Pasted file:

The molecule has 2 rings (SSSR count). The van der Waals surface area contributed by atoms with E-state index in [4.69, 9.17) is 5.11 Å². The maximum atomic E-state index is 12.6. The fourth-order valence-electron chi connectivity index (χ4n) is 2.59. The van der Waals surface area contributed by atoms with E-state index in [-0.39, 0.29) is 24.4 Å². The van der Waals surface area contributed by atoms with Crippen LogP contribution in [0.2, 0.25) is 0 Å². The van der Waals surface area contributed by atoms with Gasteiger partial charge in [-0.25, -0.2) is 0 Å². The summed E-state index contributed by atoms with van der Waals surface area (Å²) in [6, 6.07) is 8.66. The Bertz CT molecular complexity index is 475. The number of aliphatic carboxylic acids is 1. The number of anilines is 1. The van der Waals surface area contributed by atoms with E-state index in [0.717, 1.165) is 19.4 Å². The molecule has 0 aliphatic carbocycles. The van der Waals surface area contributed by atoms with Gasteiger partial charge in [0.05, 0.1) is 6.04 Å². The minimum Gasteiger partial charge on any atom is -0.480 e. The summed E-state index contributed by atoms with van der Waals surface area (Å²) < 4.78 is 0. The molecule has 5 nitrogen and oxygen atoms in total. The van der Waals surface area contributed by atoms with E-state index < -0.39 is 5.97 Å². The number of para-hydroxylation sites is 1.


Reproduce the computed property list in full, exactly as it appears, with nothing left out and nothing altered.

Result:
The molecule has 2 rings (SSSR count). The van der Waals surface area contributed by atoms with E-state index in [4.69, 9.17) is 5.11 Å². The maximum atomic E-state index is 12.6. The fourth-order valence-electron chi connectivity index (χ4n) is 2.59. The van der Waals surface area contributed by atoms with E-state index in [-0.39, 0.29) is 24.4 Å². The van der Waals surface area contributed by atoms with Crippen LogP contribution in [0.2, 0.25) is 0 Å². The van der Waals surface area contributed by atoms with Gasteiger partial charge in [-0.25, -0.2) is 0 Å². The summed E-state index contributed by atoms with van der Waals surface area (Å²) in [6, 6.07) is 8.66. The Bertz CT molecular complexity index is 475. The number of aliphatic carboxylic acids is 1. The number of anilines is 1. The van der Waals surface area contributed by atoms with E-state index in [0.717, 1.165) is 19.4 Å². The molecule has 0 aliphatic carbocycles. The van der Waals surface area contributed by atoms with Gasteiger partial charge in [0.05, 0.1) is 6.04 Å². The minimum Gasteiger partial charge on any atom is -0.480 e. The summed E-state index contributed by atoms with van der Waals surface area (Å²) < 4.78 is 0. The molecule has 5 nitrogen and oxygen atoms in total. The van der Waals surface area contributed by atoms with E-state index < -0.39 is 5.97 Å². The number of para-hydroxylation sites is 1.